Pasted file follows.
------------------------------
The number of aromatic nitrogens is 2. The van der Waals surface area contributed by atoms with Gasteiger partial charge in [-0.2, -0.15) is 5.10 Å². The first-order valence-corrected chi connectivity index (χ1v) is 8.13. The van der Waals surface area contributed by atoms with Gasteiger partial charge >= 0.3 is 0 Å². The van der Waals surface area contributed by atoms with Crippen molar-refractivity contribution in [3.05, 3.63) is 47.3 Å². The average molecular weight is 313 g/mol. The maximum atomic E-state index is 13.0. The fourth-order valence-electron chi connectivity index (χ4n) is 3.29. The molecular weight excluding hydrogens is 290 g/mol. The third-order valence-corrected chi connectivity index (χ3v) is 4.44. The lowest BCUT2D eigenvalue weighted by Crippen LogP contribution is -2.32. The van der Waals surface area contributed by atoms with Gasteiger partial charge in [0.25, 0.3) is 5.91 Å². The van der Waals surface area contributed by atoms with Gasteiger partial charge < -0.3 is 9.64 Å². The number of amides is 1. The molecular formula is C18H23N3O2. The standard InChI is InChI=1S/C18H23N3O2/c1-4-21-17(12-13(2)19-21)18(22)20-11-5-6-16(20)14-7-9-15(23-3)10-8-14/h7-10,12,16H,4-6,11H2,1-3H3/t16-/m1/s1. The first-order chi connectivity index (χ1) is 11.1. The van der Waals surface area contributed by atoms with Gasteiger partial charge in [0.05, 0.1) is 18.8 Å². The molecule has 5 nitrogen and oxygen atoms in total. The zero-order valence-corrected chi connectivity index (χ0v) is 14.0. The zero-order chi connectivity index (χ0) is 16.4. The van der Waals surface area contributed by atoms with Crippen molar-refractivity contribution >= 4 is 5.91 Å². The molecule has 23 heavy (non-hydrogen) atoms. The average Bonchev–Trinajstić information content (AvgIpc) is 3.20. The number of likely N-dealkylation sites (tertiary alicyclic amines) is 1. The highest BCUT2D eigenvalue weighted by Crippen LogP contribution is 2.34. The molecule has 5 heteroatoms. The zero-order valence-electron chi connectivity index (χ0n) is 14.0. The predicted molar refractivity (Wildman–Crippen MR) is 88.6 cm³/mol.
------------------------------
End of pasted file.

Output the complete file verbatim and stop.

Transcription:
The number of aromatic nitrogens is 2. The van der Waals surface area contributed by atoms with Gasteiger partial charge in [-0.2, -0.15) is 5.10 Å². The first-order valence-corrected chi connectivity index (χ1v) is 8.13. The van der Waals surface area contributed by atoms with Gasteiger partial charge >= 0.3 is 0 Å². The van der Waals surface area contributed by atoms with Crippen molar-refractivity contribution in [3.05, 3.63) is 47.3 Å². The average molecular weight is 313 g/mol. The maximum atomic E-state index is 13.0. The fourth-order valence-electron chi connectivity index (χ4n) is 3.29. The molecular weight excluding hydrogens is 290 g/mol. The third-order valence-corrected chi connectivity index (χ3v) is 4.44. The lowest BCUT2D eigenvalue weighted by Crippen LogP contribution is -2.32. The van der Waals surface area contributed by atoms with Gasteiger partial charge in [0.25, 0.3) is 5.91 Å². The van der Waals surface area contributed by atoms with Gasteiger partial charge < -0.3 is 9.64 Å². The number of amides is 1. The molecular formula is C18H23N3O2. The standard InChI is InChI=1S/C18H23N3O2/c1-4-21-17(12-13(2)19-21)18(22)20-11-5-6-16(20)14-7-9-15(23-3)10-8-14/h7-10,12,16H,4-6,11H2,1-3H3/t16-/m1/s1. The first-order chi connectivity index (χ1) is 11.1. The van der Waals surface area contributed by atoms with Gasteiger partial charge in [0.05, 0.1) is 18.8 Å². The molecule has 5 nitrogen and oxygen atoms in total. The zero-order valence-corrected chi connectivity index (χ0v) is 14.0. The zero-order chi connectivity index (χ0) is 16.4. The van der Waals surface area contributed by atoms with Crippen molar-refractivity contribution >= 4 is 5.91 Å². The molecule has 23 heavy (non-hydrogen) atoms. The average Bonchev–Trinajstić information content (AvgIpc) is 3.20. The number of likely N-dealkylation sites (tertiary alicyclic amines) is 1. The highest BCUT2D eigenvalue weighted by Crippen LogP contribution is 2.34. The molecule has 5 heteroatoms. The zero-order valence-electron chi connectivity index (χ0n) is 14.0. The predicted molar refractivity (Wildman–Crippen MR) is 88.6 cm³/mol.